Vodafone 5G network enables first autonomous vehicle testing on UK public roads

Vodafone is partnering with the Midlands Future Mobility (MFM) consortium to test Connected and Automated Vehicles along 186 miles of urban, rural and highway roads including Birmingham and Coventry city centres.

  • Connected and Automated Vehicles (CAVs) will harness high-speed, ultra-low latency connectivity of Vodafone 5G network to share information about traffic and hazards in real time

  • Vodafone’s 5G network will cover at least 80% of MFM testbed, making the West Midlands one of the most connected environments in the country

  • The route offers a combination of mini-city campuses, urban, rural and highway roads along which CAV trials will be supported

These vehicles will ‘talk’ to each other by sharing information about traffic, crashes and other hazards in real time on Vodafone’s ultra-low latency 5G network.

To understand vehicle performance in different real-world situations, the route will incorporate a variety of roads – urban, suburban, highways – as well as major interchanges including the new HS2 hub.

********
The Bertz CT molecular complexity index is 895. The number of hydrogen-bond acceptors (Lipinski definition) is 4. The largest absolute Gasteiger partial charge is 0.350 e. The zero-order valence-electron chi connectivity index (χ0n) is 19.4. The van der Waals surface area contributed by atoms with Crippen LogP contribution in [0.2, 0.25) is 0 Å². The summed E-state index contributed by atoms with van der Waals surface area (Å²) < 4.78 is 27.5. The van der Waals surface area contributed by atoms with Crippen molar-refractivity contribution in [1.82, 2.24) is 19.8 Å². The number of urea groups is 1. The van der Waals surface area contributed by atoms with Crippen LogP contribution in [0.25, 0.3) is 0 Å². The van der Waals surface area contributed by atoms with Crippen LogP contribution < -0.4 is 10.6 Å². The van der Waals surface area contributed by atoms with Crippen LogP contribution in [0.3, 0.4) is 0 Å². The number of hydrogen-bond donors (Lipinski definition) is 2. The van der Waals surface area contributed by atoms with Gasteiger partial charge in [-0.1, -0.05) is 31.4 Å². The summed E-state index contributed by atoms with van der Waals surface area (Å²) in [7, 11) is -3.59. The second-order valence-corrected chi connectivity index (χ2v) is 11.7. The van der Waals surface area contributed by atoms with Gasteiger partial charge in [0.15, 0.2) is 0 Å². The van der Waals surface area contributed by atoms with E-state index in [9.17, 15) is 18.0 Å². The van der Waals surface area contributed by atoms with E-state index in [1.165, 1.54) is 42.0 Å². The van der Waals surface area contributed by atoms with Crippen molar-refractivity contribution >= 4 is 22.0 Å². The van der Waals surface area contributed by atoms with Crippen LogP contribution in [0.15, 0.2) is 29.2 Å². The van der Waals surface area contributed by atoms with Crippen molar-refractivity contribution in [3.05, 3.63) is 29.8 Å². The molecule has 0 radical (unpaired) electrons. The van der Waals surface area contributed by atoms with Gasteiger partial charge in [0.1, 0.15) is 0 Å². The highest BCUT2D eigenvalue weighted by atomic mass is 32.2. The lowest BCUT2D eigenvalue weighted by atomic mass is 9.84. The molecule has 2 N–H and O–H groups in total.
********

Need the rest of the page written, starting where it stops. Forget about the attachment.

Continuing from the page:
Vodafone 5G will deliver the high speed and low latency that is crucial to avoid collisions, when every millisecond counts.

Increased bandwidth will also allow the sharing of high definition images between infrastructure and vehicles, which will help an autonomous vehicle make sense of its environment and operate without human involvement.

“5G has a huge role to play in Connected and Autonomous Mobility. Bringing 5G to a much larger area with a leading-edge company like Vodafone, means MFM will reach and remain at the forefront of 5G development in the UK for years to come.”

Vodafone has already explored similar applications in the 5G Mobility Lab at the Aldenhoven Testing Center in Germany, and how technology can minimise human error (a factor in more than 90% of road accidents).

By employing cutting-edge mobile radio technology and a network of smart sensors, we can move closer to a world where cars can see round corners, through obstructions and over hills, and anticipate pedestrians walking into the street. This will make our roads even safer, optimise traffic flow and improve carbon emissions.

Phase one of the testbed will focus on connected vehicles, carrying a driver and possibly another person to monitor performance. Further tests could include more autonomous driver-assisting systems such as lane centring and speed limiting.

Who knows, we may see vehicles making their own way through the West Midlands very soon.

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